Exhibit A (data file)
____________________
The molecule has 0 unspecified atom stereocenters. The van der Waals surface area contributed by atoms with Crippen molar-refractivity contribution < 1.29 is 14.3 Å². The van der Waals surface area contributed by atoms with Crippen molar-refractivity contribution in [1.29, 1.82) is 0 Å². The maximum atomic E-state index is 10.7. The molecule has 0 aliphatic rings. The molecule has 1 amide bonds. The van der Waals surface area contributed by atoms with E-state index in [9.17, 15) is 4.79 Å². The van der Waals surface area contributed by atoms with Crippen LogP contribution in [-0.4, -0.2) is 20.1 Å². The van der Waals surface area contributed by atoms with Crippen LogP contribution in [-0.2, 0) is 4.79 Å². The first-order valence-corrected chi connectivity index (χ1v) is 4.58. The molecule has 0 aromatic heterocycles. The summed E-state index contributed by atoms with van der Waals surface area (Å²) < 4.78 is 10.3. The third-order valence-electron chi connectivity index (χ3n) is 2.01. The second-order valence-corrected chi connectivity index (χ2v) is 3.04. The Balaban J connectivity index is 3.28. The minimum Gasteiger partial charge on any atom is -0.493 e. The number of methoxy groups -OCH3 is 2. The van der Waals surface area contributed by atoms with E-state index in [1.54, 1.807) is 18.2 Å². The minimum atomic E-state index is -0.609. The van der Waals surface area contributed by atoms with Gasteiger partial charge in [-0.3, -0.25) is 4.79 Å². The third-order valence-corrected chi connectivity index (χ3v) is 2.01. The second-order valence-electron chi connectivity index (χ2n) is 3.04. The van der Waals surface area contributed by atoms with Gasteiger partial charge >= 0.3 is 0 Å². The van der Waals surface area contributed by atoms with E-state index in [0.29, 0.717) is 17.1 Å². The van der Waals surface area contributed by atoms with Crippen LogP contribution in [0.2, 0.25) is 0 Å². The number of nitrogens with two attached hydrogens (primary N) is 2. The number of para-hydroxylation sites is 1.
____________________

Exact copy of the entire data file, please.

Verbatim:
The molecule has 0 unspecified atom stereocenters. The van der Waals surface area contributed by atoms with Crippen molar-refractivity contribution < 1.29 is 14.3 Å². The van der Waals surface area contributed by atoms with Crippen molar-refractivity contribution in [1.29, 1.82) is 0 Å². The maximum atomic E-state index is 10.7. The molecule has 0 aliphatic rings. The molecule has 1 amide bonds. The van der Waals surface area contributed by atoms with E-state index in [9.17, 15) is 4.79 Å². The van der Waals surface area contributed by atoms with Crippen LogP contribution in [-0.4, -0.2) is 20.1 Å². The van der Waals surface area contributed by atoms with Crippen LogP contribution in [-0.2, 0) is 4.79 Å². The first-order valence-corrected chi connectivity index (χ1v) is 4.58. The molecule has 0 aromatic heterocycles. The summed E-state index contributed by atoms with van der Waals surface area (Å²) < 4.78 is 10.3. The third-order valence-electron chi connectivity index (χ3n) is 2.01. The second-order valence-corrected chi connectivity index (χ2v) is 3.04. The Balaban J connectivity index is 3.28. The minimum Gasteiger partial charge on any atom is -0.493 e. The number of methoxy groups -OCH3 is 2. The van der Waals surface area contributed by atoms with E-state index in [1.54, 1.807) is 18.2 Å². The minimum atomic E-state index is -0.609. The van der Waals surface area contributed by atoms with Gasteiger partial charge in [-0.3, -0.25) is 4.79 Å². The third-order valence-corrected chi connectivity index (χ3v) is 2.01. The second-order valence-electron chi connectivity index (χ2n) is 3.04. The van der Waals surface area contributed by atoms with Gasteiger partial charge >= 0.3 is 0 Å². The van der Waals surface area contributed by atoms with E-state index in [0.29, 0.717) is 17.1 Å². The van der Waals surface area contributed by atoms with Crippen LogP contribution in [0.2, 0.25) is 0 Å². The number of nitrogens with two attached hydrogens (primary N) is 2. The number of para-hydroxylation sites is 1.